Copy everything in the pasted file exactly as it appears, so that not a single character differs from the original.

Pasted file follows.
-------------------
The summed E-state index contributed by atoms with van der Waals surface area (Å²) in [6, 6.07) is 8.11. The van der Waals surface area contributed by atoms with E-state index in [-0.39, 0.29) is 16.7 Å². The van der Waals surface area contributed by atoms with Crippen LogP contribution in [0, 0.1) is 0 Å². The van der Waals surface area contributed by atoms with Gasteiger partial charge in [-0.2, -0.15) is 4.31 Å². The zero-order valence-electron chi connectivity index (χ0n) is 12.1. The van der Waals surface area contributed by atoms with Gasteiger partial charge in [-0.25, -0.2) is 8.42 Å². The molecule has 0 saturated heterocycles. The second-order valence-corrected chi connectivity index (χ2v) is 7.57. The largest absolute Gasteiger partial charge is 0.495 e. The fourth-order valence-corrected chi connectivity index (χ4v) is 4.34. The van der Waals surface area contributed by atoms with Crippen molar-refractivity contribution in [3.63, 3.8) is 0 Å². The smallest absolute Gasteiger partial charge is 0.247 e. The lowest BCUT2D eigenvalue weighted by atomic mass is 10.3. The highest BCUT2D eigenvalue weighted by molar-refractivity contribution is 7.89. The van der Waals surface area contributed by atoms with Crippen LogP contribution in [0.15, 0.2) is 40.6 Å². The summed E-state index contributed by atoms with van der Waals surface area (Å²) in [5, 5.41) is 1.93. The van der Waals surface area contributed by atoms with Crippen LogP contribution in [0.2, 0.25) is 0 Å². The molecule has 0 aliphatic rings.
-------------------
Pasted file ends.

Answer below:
The summed E-state index contributed by atoms with van der Waals surface area (Å²) in [6, 6.07) is 8.11. The van der Waals surface area contributed by atoms with E-state index in [-0.39, 0.29) is 16.7 Å². The van der Waals surface area contributed by atoms with Crippen LogP contribution in [0, 0.1) is 0 Å². The van der Waals surface area contributed by atoms with Gasteiger partial charge in [-0.2, -0.15) is 4.31 Å². The zero-order valence-electron chi connectivity index (χ0n) is 12.1. The van der Waals surface area contributed by atoms with Gasteiger partial charge in [-0.25, -0.2) is 8.42 Å². The molecule has 0 saturated heterocycles. The second-order valence-corrected chi connectivity index (χ2v) is 7.57. The largest absolute Gasteiger partial charge is 0.495 e. The fourth-order valence-corrected chi connectivity index (χ4v) is 4.34. The van der Waals surface area contributed by atoms with Crippen molar-refractivity contribution in [3.63, 3.8) is 0 Å². The smallest absolute Gasteiger partial charge is 0.247 e. The lowest BCUT2D eigenvalue weighted by atomic mass is 10.3. The highest BCUT2D eigenvalue weighted by molar-refractivity contribution is 7.89. The van der Waals surface area contributed by atoms with Crippen LogP contribution in [0.15, 0.2) is 40.6 Å². The summed E-state index contributed by atoms with van der Waals surface area (Å²) in [5, 5.41) is 1.93. The van der Waals surface area contributed by atoms with Crippen LogP contribution in [0.2, 0.25) is 0 Å². The molecule has 0 aliphatic rings.